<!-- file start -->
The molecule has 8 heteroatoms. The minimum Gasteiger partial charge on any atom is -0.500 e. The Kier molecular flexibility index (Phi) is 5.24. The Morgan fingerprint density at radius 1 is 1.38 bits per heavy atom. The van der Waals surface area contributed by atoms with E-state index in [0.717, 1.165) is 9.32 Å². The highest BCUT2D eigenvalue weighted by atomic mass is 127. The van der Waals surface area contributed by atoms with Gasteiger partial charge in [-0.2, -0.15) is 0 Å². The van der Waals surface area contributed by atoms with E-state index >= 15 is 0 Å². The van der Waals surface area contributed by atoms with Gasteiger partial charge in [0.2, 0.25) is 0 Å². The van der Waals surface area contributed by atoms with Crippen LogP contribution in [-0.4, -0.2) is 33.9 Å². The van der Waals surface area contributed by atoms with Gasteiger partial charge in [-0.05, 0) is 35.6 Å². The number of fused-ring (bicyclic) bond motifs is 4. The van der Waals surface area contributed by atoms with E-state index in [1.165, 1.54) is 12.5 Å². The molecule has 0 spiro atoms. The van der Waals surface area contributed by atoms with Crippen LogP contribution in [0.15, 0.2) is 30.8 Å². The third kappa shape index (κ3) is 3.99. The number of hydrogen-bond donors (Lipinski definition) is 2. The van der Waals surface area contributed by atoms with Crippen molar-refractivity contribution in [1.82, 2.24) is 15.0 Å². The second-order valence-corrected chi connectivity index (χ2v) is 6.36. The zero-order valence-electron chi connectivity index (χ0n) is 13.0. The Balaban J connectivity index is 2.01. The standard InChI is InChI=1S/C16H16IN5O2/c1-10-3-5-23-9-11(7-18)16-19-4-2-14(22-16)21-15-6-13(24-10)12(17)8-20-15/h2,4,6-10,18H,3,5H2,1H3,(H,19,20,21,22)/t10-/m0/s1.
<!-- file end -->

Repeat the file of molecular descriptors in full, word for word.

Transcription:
The molecule has 8 heteroatoms. The minimum Gasteiger partial charge on any atom is -0.500 e. The Kier molecular flexibility index (Phi) is 5.24. The Morgan fingerprint density at radius 1 is 1.38 bits per heavy atom. The van der Waals surface area contributed by atoms with E-state index in [0.717, 1.165) is 9.32 Å². The highest BCUT2D eigenvalue weighted by atomic mass is 127. The van der Waals surface area contributed by atoms with Gasteiger partial charge in [-0.2, -0.15) is 0 Å². The van der Waals surface area contributed by atoms with E-state index >= 15 is 0 Å². The van der Waals surface area contributed by atoms with Gasteiger partial charge in [0.2, 0.25) is 0 Å². The van der Waals surface area contributed by atoms with Crippen LogP contribution in [-0.4, -0.2) is 33.9 Å². The van der Waals surface area contributed by atoms with Gasteiger partial charge in [-0.05, 0) is 35.6 Å². The number of fused-ring (bicyclic) bond motifs is 4. The van der Waals surface area contributed by atoms with E-state index in [1.165, 1.54) is 12.5 Å². The molecule has 0 spiro atoms. The van der Waals surface area contributed by atoms with Crippen LogP contribution in [0.15, 0.2) is 30.8 Å². The third kappa shape index (κ3) is 3.99. The number of hydrogen-bond donors (Lipinski definition) is 2. The van der Waals surface area contributed by atoms with Crippen molar-refractivity contribution in [1.82, 2.24) is 15.0 Å². The second-order valence-corrected chi connectivity index (χ2v) is 6.36. The zero-order valence-electron chi connectivity index (χ0n) is 13.0. The Balaban J connectivity index is 2.01. The standard InChI is InChI=1S/C16H16IN5O2/c1-10-3-5-23-9-11(7-18)16-19-4-2-14(22-16)21-15-6-13(24-10)12(17)8-20-15/h2,4,6-10,18H,3,5H2,1H3,(H,19,20,21,22)/t10-/m0/s1.